A Gate in Many Places
Twenty-First Sunday of the Year. Fr Dominic Ryan suggests that the image of the narrow gate is encouraging, not worrying.
It’s quite common for us to wonder about salvation. To wonder who’s going to go to heaven. Quite understandably we wonder what will happen to ourselves, but we also give thought to the total number of people who will be saved. Today’s gospel tunes into this concern and poses the question “will there only be a few saved?”
Jesus’s answer is rather stark. He advises the questioner to be ready to enter through the narrow door because not everyone who tries to do so will succeed. We can knock at the door but admission is at the master’s discretion. What the master decides is the master’s business. It behoves us not to lose sight of this.
Essentially two points are being made. First, that there is a sure path to salvation. If we can squeeze through the narrow door, then we’ll be okay. That’s surely a good thing. If there were no door at all, then we’d all be in a bit of a mess. Second however, and this is crucial, entry can be tricky. We can’t simply assume we’ll all fit through the narrow door easily. Some of us may face difficulties. Some of us may choose a different path and a different door. Some of us simply misuse the gift of our freedom, however foolish that might be.
At the same time we shouldn’t allow this to blind us to the richness of the image of the narrow gate, in particular the way in which it shows us just how much the odds are stacked in our favour. Take the reaction of Our Lord’s audience to the story. They don’t seem at all bothered by the idea that not everyone can enter through the narrow door. That’s because in Our Lord’s day it was perfectly normal for gates to be distinguished as points of entry according to social or religious standing. The idea of one gate being available in principle to all kinds of people, quite apart from their wealth and status, would have been a very surprising and exciting idea for Our Lord’s audience and quite outside their range of experience. Indeed even today it’s rather unusual.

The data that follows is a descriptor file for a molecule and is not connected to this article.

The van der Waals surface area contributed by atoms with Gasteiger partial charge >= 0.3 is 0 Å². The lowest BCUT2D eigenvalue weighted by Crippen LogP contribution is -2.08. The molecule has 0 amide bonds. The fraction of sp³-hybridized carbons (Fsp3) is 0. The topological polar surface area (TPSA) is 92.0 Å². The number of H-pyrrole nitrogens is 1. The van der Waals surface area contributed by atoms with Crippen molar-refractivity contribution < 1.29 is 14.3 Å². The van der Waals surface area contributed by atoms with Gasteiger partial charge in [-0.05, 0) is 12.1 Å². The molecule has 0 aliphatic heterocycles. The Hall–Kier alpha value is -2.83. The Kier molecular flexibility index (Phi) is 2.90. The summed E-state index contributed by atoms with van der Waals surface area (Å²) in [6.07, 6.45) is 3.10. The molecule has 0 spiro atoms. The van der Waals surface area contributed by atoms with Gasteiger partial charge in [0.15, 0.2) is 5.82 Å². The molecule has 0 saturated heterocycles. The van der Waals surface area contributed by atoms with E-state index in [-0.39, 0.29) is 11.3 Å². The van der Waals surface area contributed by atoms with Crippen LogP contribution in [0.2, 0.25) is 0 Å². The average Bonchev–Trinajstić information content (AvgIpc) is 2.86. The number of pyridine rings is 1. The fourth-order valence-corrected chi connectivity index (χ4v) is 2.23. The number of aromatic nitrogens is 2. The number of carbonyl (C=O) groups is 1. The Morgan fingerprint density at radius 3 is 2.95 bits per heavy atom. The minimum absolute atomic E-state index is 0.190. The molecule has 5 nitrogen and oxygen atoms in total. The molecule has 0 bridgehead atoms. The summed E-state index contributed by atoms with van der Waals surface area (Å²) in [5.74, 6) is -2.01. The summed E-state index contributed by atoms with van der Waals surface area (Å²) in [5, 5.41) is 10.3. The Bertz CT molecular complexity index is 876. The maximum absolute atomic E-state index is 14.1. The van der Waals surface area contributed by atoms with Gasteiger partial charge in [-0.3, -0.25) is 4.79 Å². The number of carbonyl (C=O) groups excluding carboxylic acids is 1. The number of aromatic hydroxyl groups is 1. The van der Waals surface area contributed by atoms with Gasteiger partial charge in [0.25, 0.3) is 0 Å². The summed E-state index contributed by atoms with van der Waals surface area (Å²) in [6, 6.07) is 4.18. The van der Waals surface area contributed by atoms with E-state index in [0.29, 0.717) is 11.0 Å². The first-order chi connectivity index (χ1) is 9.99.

Second and more abstractly, we tend to think of gates as tied to or limited by particular places: Gate A is at point B and leads to place C. That’s fine and fits with our experience but it’s not quite what Our Lord is getting at. To understand we have to imagine a gate that’s not tied or limited to one place. Gate A is at point B, D, E, and so on but always leads to one and the same place, C. In principle this gate is available at any place where the Lord is: here in Blackfriars Oxford, up the road at the Oratory, and anywhere else where Mass is being celebrated. Indeed the Lord is the gate, present at Mass through the mode of substance, as St Thomas put it, but leading to heaven where again the Lord is present, this time through the mode of quantity.
What difference does this make? Well a gate located in one place can only be accessed by people who come to that particular place and inevitably the number of people who do so, however large, will be limited. A gate available in many places, however, will have a much broader range of access. Many more people will be able to use it and thus a much greater number will enter in and that’s why the odds are stacked in our favour. The gate Our Lord is talking about is one through which in principle any kind of person can enter, whatever their standing, and which is present at all places where Mass is celebrated so that every person has to opportunity to try. It’s really quite unique: access for all, at least in principle.
So when we start to worry about who or how many people will be saved the thing to do is to focus on our discipleship. Do we do what Christ tells us to? If we can do that, then we’ll be on the right path and we will fit through the narrow door. In the meantime let’s be grateful just how firmly the odds are stacked in our favour.